There are a number of actions individuals can take to promote cleaner air. The Deseret News has compiled a list of actions from a variety of air quality sources that can be utilized any time of the year but that are especially helpful during high-pollution days.
1. Carpool. Designate one person in your group to be the driver, and have them pick up riders from each individual home. It lessens the impact rather than having everyone driving to a mutual location.
2. Walk or ride a bicycle.
3. Telecommute or ride transit.
4. Shop by phone or mail.
5. Avoid "jack rabbit starts" — fast or quick starts — and instead accelerate gradually when driving.
6. Don't top off at the gas pumps, to prevent spilling of gas and fumes.
7. Replace your car's filter and keep tires properly inflated.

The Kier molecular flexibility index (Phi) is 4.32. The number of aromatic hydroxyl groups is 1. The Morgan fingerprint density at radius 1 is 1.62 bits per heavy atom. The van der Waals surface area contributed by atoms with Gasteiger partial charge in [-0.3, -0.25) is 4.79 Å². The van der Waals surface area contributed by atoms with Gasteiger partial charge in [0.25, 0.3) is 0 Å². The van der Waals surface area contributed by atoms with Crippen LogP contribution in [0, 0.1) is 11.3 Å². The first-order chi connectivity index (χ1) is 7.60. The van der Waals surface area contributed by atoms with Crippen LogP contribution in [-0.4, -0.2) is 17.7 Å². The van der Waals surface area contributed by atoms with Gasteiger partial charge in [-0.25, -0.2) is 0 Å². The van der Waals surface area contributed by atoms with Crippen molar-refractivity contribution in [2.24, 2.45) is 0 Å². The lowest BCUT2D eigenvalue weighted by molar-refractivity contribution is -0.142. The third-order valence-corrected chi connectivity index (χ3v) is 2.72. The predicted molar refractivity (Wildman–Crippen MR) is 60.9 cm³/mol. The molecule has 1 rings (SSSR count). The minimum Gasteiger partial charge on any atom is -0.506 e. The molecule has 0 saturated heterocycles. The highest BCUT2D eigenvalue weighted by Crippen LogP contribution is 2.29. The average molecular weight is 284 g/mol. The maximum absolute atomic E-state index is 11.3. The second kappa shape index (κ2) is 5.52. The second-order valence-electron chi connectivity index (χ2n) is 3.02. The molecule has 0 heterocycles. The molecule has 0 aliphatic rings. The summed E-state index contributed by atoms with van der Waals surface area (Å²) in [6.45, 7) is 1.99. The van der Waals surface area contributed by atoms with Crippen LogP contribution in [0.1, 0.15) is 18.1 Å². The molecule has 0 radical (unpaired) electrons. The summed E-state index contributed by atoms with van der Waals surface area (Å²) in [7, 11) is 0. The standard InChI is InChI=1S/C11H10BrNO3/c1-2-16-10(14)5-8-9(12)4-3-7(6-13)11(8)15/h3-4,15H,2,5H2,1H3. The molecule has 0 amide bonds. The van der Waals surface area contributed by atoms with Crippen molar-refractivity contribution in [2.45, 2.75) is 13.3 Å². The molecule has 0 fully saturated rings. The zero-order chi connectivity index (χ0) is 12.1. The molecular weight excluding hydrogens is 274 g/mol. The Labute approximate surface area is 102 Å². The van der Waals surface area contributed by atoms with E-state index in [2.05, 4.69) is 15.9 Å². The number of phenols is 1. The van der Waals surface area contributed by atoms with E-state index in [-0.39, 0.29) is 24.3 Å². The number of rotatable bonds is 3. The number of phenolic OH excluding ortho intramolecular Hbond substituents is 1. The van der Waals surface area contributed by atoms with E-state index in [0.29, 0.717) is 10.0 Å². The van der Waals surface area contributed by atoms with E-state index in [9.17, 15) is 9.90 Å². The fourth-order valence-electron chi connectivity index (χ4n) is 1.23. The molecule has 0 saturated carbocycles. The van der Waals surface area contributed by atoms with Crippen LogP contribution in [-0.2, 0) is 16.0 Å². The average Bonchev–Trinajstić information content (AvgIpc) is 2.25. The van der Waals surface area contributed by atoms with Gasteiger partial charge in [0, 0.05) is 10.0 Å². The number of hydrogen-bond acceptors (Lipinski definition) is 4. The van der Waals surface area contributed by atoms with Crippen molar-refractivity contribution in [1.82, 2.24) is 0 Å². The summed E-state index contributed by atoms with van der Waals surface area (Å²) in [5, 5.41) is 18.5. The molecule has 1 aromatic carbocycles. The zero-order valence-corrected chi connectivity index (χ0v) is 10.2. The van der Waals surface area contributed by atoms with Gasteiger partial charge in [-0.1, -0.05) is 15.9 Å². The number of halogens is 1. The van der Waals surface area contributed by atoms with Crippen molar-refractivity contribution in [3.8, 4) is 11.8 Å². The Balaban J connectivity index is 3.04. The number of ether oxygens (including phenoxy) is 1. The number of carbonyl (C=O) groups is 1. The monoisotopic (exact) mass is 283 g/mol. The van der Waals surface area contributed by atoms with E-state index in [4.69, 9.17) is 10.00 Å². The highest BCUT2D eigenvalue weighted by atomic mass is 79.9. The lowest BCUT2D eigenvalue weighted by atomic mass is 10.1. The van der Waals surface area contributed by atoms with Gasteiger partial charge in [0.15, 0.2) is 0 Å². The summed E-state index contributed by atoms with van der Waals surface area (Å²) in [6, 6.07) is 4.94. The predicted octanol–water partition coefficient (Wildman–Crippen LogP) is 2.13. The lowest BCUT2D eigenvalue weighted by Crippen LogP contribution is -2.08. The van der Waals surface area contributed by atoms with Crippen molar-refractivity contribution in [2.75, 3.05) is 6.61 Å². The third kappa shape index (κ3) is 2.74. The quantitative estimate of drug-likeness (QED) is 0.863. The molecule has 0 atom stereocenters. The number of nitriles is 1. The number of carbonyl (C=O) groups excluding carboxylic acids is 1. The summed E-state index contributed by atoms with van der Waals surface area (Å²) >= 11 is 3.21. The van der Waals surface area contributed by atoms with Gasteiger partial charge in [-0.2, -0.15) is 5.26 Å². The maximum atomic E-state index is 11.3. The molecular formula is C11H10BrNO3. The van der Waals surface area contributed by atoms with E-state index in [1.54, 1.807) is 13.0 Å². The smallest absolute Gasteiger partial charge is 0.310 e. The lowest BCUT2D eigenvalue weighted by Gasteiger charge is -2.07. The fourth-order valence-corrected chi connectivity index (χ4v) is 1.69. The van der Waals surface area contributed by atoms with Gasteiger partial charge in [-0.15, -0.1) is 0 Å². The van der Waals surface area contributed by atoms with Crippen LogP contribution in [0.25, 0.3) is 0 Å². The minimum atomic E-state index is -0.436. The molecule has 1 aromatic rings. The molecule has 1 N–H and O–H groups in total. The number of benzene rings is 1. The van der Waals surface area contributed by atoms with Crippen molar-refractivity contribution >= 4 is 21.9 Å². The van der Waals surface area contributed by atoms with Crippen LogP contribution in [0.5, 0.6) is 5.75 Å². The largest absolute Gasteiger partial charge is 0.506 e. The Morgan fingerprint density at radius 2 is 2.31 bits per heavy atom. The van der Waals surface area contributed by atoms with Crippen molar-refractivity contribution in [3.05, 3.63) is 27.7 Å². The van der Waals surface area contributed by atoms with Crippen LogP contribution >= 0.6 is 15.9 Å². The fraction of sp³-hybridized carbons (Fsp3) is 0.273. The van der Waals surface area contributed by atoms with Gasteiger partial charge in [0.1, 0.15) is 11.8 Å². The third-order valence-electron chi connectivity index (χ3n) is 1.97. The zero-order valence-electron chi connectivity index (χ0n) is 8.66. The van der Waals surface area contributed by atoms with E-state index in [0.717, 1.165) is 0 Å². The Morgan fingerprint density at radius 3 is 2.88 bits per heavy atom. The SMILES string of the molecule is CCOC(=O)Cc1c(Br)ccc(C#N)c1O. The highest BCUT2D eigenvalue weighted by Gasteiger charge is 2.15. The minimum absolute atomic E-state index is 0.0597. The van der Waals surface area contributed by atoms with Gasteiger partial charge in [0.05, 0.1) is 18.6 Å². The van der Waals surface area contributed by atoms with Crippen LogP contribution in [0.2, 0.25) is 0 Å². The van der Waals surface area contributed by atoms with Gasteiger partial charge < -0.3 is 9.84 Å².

8. Don't idle your car.
9. Purchase and drive a vehicle with a high smog rating. Go to www.fueleconomy.gov to find the "smog score" of your vehicle.
10. Don’t burn wood or coal. It is one of the worst things you can do for the air, and it’s illegal for much of the winter, with some exceptions. Report those who burn on bad air days by calling 385-468-3837 in Salt Lake County, or 801-536-4000 anywhere else.
11. Combine errands into one trip. Most car pollution comes from warming a cold engine, so once the vehicle is running and warm get as much done as you can. When you come out of the store and restart your car, it pollutes a lot less than during that first cold start. The first mile is the worst mile.
12. Be an energy saver. When you burn fossil fuel, you pollute. Use less gasoline, natural gas and electricity.
13. Check daily air quality forecasts at www.airquality.utah.gov.
14. Select products that are water-based or have low amounts of volatile organic compounds.
15. Turn your thermostat down and weatherproof your home. Your furnace is part of the problem.